A century ago there were more than 100,000 wild tigers across Asia. Today there may be as few as 3,500. Historically, tigers were found from Turkey in the west to Russia in the east, but now they remain in just 13 Asian countries.
The Amur tiger (Panthera tigris altaica) is one of the world’s largest cats and lives in the Russian Far East. Russia’s Amur tiger population has been estimated at 430 to 500 individuals, and this means the subspecies is classified as ‘Endangered’ by the international conservation organisation IUCN. The principal threats to the Amur tiger are illegal hunting of both the tiger and its prey animals, and fragmentation and damage to their natural habitats.
Together with the WWF and WWF Russia, Nordens Ark operate the Nothern Tiger Project, a project to protect the endangered Amur tiger in Russia’s Far East. The project started 2011 and was originally funded by the Swedish Postcode Lottery and focused its efforts in and around Anuisky National Park.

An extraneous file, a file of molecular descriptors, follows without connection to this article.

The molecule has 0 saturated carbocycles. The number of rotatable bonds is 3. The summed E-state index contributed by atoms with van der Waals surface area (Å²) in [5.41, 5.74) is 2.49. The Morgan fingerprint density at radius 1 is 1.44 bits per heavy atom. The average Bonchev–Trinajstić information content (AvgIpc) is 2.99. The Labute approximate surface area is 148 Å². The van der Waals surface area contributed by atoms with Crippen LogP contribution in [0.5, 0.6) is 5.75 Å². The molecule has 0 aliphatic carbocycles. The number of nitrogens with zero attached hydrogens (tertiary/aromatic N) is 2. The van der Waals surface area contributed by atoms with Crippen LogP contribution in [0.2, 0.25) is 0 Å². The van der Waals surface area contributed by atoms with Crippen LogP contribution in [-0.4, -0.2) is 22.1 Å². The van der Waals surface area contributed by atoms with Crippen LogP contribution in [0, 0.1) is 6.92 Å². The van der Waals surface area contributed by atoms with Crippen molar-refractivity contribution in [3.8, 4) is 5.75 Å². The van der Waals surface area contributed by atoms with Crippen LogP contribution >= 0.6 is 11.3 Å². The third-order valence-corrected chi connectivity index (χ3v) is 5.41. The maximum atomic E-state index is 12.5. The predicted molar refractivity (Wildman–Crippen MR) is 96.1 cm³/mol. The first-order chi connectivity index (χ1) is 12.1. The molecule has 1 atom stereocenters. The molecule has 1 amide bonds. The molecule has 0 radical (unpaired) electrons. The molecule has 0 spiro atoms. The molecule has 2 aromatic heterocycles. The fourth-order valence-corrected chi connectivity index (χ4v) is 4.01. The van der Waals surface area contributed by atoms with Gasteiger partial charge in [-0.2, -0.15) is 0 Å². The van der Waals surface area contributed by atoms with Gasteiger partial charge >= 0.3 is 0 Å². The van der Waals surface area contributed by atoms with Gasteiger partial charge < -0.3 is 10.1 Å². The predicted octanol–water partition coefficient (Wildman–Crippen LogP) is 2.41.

Its long-term goal is to secure a sustainable development of the Amur tiger population in its northernmost range. This would be achieved mainly by combating illegal hunting, developing ecotourism in the region and creating sustainable use of local natural resources.
The project has been a success, giving good results with a marked increase in both the tiger population and the number of prey animals. The number of tigers in the national park has almost doubled during the course of the project, from nine to 17. From 2015, the project is being co-funded by Nordens Ark and the WWF.
Watch this film and learn more about what our project has achieved.
In collaboration with
WWF and The Swedish postcod lottery.